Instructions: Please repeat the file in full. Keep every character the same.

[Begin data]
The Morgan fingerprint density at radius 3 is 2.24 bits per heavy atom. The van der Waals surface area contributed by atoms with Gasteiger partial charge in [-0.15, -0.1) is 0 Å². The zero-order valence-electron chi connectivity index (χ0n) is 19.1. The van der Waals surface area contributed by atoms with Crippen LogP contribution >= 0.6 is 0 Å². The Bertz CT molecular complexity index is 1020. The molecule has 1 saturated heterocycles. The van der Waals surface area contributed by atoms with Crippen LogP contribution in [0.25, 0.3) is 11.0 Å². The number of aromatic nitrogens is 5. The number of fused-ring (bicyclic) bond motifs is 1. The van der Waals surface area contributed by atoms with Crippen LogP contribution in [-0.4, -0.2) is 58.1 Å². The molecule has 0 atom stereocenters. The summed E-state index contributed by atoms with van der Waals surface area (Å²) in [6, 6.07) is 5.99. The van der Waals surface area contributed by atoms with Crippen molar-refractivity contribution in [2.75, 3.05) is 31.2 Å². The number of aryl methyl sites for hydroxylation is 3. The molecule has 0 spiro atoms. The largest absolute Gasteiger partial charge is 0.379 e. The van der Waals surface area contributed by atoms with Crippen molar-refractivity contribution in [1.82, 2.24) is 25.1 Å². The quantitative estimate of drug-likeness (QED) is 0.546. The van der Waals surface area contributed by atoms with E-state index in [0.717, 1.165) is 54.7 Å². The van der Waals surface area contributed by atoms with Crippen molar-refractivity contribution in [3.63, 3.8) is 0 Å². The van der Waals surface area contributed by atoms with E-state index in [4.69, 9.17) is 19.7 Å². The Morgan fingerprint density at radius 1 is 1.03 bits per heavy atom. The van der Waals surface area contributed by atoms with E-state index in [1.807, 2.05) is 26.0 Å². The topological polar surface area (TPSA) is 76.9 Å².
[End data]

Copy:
The Morgan fingerprint density at radius 3 is 2.24 bits per heavy atom. The van der Waals surface area contributed by atoms with Gasteiger partial charge in [-0.15, -0.1) is 0 Å². The zero-order valence-electron chi connectivity index (χ0n) is 19.1. The van der Waals surface area contributed by atoms with Crippen LogP contribution >= 0.6 is 0 Å². The Bertz CT molecular complexity index is 1020. The molecule has 1 saturated heterocycles. The van der Waals surface area contributed by atoms with Crippen LogP contribution in [0.25, 0.3) is 11.0 Å². The number of aromatic nitrogens is 5. The number of fused-ring (bicyclic) bond motifs is 1. The van der Waals surface area contributed by atoms with Crippen LogP contribution in [-0.4, -0.2) is 58.1 Å². The molecule has 0 atom stereocenters. The summed E-state index contributed by atoms with van der Waals surface area (Å²) in [6, 6.07) is 5.99. The van der Waals surface area contributed by atoms with Crippen molar-refractivity contribution in [2.75, 3.05) is 31.2 Å². The number of aryl methyl sites for hydroxylation is 3. The molecule has 0 spiro atoms. The largest absolute Gasteiger partial charge is 0.379 e. The van der Waals surface area contributed by atoms with Crippen molar-refractivity contribution in [1.82, 2.24) is 25.1 Å². The quantitative estimate of drug-likeness (QED) is 0.546. The van der Waals surface area contributed by atoms with E-state index in [0.717, 1.165) is 54.7 Å². The van der Waals surface area contributed by atoms with Crippen molar-refractivity contribution in [3.63, 3.8) is 0 Å². The van der Waals surface area contributed by atoms with E-state index in [4.69, 9.17) is 19.7 Å². The Morgan fingerprint density at radius 1 is 1.03 bits per heavy atom. The van der Waals surface area contributed by atoms with E-state index in [1.807, 2.05) is 26.0 Å². The topological polar surface area (TPSA) is 76.9 Å².